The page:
At Hula Daddy Kona Coffee we show our guests how to taste coffee and how to identify the differences between coffees. Learning to differentiate coffees isn’t hard. You don’t have to “cup” coffees like the professionals. You can learn that later. Cupping is easier if you learn the basics of tasting coffee first.
1. Brew two different coffees. For the first time try to get coffees that are dramatically different e.g. Sumatran and Costa Rican. You can use any brewing method you want just brew each of them exactly the same. However, make sure you are brewing well. Check our the Hula Daddy blog on brewing coffee: http://www.huladaddy.com/?p=13 Don’t add cream or sugar, they will mask the flavors in the coffee.
2. Smell the two coffees. Eighty percent of taste is in the aroma. Can you identify any aromas e.g. spice, citrus, flowers, fruit etc? Don’t be surprised if you can’t. Average coffees don’t have much aroma.
3.Sip a little of each coffee. Note, – in writing, if you want – the differences using your own language e.g. bitter, heavy, strong, chocolaty, etc.
4. Sip each coffee again do you notice a tingling sensation along the edge of your tongue, like when you drink lemonade? That is coffee acid. Professional coffee tasters like acids because they enhance the flavors of the coffee, average consumers don’t like acids. Some professional use the euphemism “brightness” instead of “acidity”.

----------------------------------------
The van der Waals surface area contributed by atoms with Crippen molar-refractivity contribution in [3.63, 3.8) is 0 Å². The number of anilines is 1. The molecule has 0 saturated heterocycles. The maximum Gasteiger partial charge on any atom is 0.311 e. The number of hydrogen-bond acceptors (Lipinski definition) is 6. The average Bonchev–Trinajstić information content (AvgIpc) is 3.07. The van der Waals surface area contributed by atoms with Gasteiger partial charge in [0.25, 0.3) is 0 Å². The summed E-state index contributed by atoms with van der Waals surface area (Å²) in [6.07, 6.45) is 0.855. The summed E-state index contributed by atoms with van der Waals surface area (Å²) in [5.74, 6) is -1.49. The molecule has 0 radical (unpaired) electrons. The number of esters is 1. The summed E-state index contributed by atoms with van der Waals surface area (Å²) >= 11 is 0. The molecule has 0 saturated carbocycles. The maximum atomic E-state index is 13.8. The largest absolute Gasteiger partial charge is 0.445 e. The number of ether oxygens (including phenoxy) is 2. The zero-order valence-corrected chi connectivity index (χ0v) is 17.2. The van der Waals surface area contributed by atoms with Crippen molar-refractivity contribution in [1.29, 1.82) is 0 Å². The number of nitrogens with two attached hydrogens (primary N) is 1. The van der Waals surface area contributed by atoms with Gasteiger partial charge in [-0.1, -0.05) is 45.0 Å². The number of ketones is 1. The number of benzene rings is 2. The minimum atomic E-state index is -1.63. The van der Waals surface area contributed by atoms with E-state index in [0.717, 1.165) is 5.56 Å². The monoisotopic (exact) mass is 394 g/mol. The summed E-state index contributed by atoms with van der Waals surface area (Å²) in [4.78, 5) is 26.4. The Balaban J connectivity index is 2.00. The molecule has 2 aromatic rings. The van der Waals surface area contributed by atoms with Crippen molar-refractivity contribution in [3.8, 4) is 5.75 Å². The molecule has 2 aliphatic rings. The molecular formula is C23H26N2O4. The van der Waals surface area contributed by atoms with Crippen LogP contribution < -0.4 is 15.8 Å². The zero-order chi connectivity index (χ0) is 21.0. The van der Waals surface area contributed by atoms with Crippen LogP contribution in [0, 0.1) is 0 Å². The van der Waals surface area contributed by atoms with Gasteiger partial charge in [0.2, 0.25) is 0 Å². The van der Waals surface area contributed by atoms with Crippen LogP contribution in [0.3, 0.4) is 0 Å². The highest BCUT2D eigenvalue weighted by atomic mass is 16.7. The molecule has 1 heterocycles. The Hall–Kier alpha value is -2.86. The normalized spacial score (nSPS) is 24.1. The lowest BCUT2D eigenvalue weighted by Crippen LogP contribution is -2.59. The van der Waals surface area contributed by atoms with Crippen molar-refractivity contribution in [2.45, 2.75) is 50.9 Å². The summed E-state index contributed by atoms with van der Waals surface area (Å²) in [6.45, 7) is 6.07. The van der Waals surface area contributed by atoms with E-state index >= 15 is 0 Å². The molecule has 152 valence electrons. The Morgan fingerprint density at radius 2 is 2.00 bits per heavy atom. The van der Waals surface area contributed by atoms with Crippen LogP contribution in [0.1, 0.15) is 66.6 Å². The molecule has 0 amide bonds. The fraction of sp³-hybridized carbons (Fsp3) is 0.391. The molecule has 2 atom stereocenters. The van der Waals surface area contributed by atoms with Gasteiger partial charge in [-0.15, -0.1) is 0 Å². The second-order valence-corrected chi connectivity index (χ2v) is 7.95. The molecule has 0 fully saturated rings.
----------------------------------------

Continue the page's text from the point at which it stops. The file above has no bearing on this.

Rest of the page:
5. Sip each again for flavor; sweet, sour, bitter, harsh, smooth, fruity, grassy, citrusy etc. Don’t overdo it, even the best tasters can only accurately identify three flavors in a food, anything else is fantasy. Look for the strongest flavor, if there is one. Are there complex flavors in the coffee where you can taste multiple flavors as you drink the coffee?
6. Sip each again for body. Does the coffee have mouthfeel or is it light and thin? Think of the difference between milk and chocolate milk.
7. Sip each again for aftertaste. Does the coffee have a pleasant aftertaste or do you get coffee mouth? Can you identify the aftertaste flavors?
You may have noticed that as the coffee cooled you could identify more flavors. Cool coffee is actually more flavorful, but since we don’t drink it that way, we need to taste it at drinking temperature.
Now you have done it! You have smelled and tasted for the same coffee attributes as coffee gourmets: aroma, acidity, body, flavor and aftertaste.
You need to perfect your palate by practicing tasting other coffees. Some suggestions:
- Compare the same coffee with different roast levels e.g. light, medium, dark to see how the coffee changes with the roast. You might surprise yourself by finding out you like light roast coffees.
- Compare the same variety coffee from different countries.
- Compare the same coffee from different farms at the same roast level.
Notice we didn’t tell you what is good and what is bad. The best coffee in the world is the one you like!
Karen Jue Paterson is the owner of Hula Daddy Kona Coffee, a 33 acre coffee farm in Kona, Hawaii. She is a member of the Hawaii Coffee Association, the Kona Coffee Council, the Kona Coffee Farmers Association, the Holualoa Village Association and the Specialty Coffee Association of America. She is also the author of a number of articles on Kona Coffee including: Kona Coffee Farmers at a Crossroad http://www.huladaddy.com/?p=696 How Typica is Your Kona Coffee? http://www.huladaddy.co/?p=710 and Are Roasters Eroding the Kona Coffee Brand?http://www.huladaddy.com/?p=952; Coffee Cupping Competitions – Real or Random Chance? http://www.huladaddy.com/?p=1670
You can contact her at email@example.com